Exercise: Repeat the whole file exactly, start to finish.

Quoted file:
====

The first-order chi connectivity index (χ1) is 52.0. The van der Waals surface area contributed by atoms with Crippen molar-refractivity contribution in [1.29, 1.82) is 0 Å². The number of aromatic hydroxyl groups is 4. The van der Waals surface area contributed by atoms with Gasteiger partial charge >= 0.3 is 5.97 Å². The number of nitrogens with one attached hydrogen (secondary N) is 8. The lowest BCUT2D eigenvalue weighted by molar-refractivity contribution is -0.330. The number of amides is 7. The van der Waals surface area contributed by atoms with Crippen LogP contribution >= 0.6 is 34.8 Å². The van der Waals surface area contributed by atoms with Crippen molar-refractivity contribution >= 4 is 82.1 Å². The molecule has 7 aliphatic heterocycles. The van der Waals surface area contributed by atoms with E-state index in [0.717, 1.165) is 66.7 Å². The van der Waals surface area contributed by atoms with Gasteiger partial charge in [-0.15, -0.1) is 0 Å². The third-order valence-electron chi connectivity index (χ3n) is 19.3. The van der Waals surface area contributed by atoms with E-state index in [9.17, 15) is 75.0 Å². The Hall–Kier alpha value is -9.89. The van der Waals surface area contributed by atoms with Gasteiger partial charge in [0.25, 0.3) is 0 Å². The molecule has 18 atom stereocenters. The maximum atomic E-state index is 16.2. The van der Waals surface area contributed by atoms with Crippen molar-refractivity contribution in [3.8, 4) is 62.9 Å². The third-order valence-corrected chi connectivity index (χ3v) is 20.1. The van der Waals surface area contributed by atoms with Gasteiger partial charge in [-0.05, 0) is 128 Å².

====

The first-order chi connectivity index (χ1) is 52.0. The van der Waals surface area contributed by atoms with Crippen molar-refractivity contribution in [1.29, 1.82) is 0 Å². The number of aromatic hydroxyl groups is 4. The van der Waals surface area contributed by atoms with Gasteiger partial charge >= 0.3 is 5.97 Å². The number of nitrogens with one attached hydrogen (secondary N) is 8. The lowest BCUT2D eigenvalue weighted by molar-refractivity contribution is -0.330. The number of amides is 7. The van der Waals surface area contributed by atoms with Crippen LogP contribution >= 0.6 is 34.8 Å². The van der Waals surface area contributed by atoms with Crippen molar-refractivity contribution >= 4 is 82.1 Å². The molecule has 7 aliphatic heterocycles. The van der Waals surface area contributed by atoms with E-state index in [0.717, 1.165) is 66.7 Å². The van der Waals surface area contributed by atoms with Gasteiger partial charge in [-0.15, -0.1) is 0 Å². The third-order valence-electron chi connectivity index (χ3n) is 19.3. The van der Waals surface area contributed by atoms with E-state index in [9.17, 15) is 75.0 Å². The Hall–Kier alpha value is -9.89. The van der Waals surface area contributed by atoms with Gasteiger partial charge in [0.25, 0.3) is 0 Å². The molecule has 18 atom stereocenters. The maximum atomic E-state index is 16.2. The van der Waals surface area contributed by atoms with Crippen molar-refractivity contribution in [3.8, 4) is 62.9 Å². The third-order valence-corrected chi connectivity index (χ3v) is 20.1. The van der Waals surface area contributed by atoms with Gasteiger partial charge in [-0.05, 0) is 128 Å².